• Journal Article

Self-administration of drug mixtures by monkeys: combining drugs with comparable mechanisms of action


Woolverton, W. L., Wang, Z. X., Vasterling, T., Carroll, F., & Tallarida, R. (2008). Self-administration of drug mixtures by monkeys: combining drugs with comparable mechanisms of action. Psychopharmacology, 196(4), 575-582. DOI: 10.1007/s00213-007-0991-9


Rationale Abuse of drug mixtures is common. Drug interactions that are super-additive in terms of reinforcing effects may contribute to this phenomenon. Although quantitative methods for assessing drug interactions have been developed, they have not been widely applied to the analysis of reinforcing effects.

Objectives The present experiment was designed to study self-administration of mixtures of drugs with comparable pharmacological mechanisms of action. Our hypothesis was that the drugs would be dose-additive.

Materials and methods Rhesus monkeys prepared with i.v. catheters were allowed to self-administer cocaine or saline under a progressive-ratio schedule in baseline sessions. When responding was stable, two mu opioid agonists, alfentanil and remifentanil, were tested alone in one group (n?=?5). Two dopamine (DA) uptake blockers, cocaine and RTI-117 were tested in the other group (n?=?6). Next, mixtures of doses of the two opioids or the two DA uptake blockers were tested in approximate 1:1, 1:2, and 2:1 ratios of their ED50s. Results were analyzed using isobolographic techniques.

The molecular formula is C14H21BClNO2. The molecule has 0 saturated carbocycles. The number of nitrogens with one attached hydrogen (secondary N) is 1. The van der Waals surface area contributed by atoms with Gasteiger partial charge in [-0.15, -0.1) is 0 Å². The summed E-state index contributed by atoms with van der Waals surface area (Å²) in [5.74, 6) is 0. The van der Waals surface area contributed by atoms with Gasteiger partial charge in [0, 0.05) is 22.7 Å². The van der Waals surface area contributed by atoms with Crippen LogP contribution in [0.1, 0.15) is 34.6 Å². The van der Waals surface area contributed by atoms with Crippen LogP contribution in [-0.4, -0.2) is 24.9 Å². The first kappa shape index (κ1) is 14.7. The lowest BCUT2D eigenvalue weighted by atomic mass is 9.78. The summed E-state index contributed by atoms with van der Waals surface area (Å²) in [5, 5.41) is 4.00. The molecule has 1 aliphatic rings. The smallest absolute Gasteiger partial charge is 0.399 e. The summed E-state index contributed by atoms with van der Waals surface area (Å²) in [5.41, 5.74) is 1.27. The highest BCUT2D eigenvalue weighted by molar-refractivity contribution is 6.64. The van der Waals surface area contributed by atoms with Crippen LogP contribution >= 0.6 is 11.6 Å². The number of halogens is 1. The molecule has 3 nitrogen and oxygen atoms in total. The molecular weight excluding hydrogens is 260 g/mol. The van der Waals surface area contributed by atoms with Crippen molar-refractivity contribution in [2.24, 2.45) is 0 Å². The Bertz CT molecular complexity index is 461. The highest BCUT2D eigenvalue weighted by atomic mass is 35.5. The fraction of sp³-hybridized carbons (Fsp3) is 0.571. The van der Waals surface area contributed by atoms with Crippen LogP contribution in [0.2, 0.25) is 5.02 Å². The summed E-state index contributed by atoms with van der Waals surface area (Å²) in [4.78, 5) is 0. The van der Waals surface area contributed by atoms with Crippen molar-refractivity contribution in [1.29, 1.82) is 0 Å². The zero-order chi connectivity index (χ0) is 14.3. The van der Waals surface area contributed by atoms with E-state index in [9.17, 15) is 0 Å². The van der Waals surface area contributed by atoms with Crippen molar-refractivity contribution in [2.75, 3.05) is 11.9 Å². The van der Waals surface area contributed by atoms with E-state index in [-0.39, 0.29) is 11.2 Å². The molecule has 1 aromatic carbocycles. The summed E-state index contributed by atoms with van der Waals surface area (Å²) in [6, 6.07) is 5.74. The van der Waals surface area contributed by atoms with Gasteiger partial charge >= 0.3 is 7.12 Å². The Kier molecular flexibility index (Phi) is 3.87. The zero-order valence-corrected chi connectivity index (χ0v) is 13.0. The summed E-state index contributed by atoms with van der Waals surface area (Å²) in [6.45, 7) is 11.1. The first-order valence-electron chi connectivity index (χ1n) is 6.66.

Results All drugs alone and drug mixtures functioned as positive reinforcers in a dose-related manner. There was no difference between experimentally determined ED50 values and predicted additive ED50 values for any mixture. Maximum responding maintained by mixtures, a measure of reinforcing strength, did not differ from that for single drugs.

Conclusions Mixtures of various proportions of two drugs with comparable mechanisms of action were additive, i.e., they did not interact. This result will serve as the basis for comparison to studies of mixtures of drugs with various mechanisms of action.